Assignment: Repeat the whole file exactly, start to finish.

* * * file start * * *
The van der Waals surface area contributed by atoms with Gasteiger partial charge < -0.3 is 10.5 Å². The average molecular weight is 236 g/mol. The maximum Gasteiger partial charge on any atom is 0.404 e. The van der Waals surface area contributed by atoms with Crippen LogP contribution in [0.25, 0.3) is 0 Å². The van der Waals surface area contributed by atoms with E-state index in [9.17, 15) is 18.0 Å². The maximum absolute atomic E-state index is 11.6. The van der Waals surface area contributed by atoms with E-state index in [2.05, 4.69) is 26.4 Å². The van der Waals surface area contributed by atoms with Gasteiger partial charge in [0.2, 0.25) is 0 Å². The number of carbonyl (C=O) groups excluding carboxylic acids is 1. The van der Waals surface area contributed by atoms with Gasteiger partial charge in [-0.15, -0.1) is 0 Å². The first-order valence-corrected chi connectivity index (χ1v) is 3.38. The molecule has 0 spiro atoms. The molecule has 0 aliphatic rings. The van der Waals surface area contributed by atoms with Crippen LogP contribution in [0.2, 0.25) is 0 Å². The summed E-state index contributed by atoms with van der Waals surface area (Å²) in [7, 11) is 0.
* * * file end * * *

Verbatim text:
The van der Waals surface area contributed by atoms with Gasteiger partial charge < -0.3 is 10.5 Å². The average molecular weight is 236 g/mol. The maximum Gasteiger partial charge on any atom is 0.404 e. The van der Waals surface area contributed by atoms with Crippen LogP contribution in [0.25, 0.3) is 0 Å². The van der Waals surface area contributed by atoms with E-state index in [9.17, 15) is 18.0 Å². The maximum absolute atomic E-state index is 11.6. The van der Waals surface area contributed by atoms with E-state index in [2.05, 4.69) is 26.4 Å². The van der Waals surface area contributed by atoms with Gasteiger partial charge in [0.2, 0.25) is 0 Å². The number of carbonyl (C=O) groups excluding carboxylic acids is 1. The van der Waals surface area contributed by atoms with Gasteiger partial charge in [-0.15, -0.1) is 0 Å². The first-order valence-corrected chi connectivity index (χ1v) is 3.38. The molecule has 0 spiro atoms. The molecule has 0 aliphatic rings. The van der Waals surface area contributed by atoms with Crippen LogP contribution in [0.2, 0.25) is 0 Å². The summed E-state index contributed by atoms with van der Waals surface area (Å²) in [7, 11) is 0.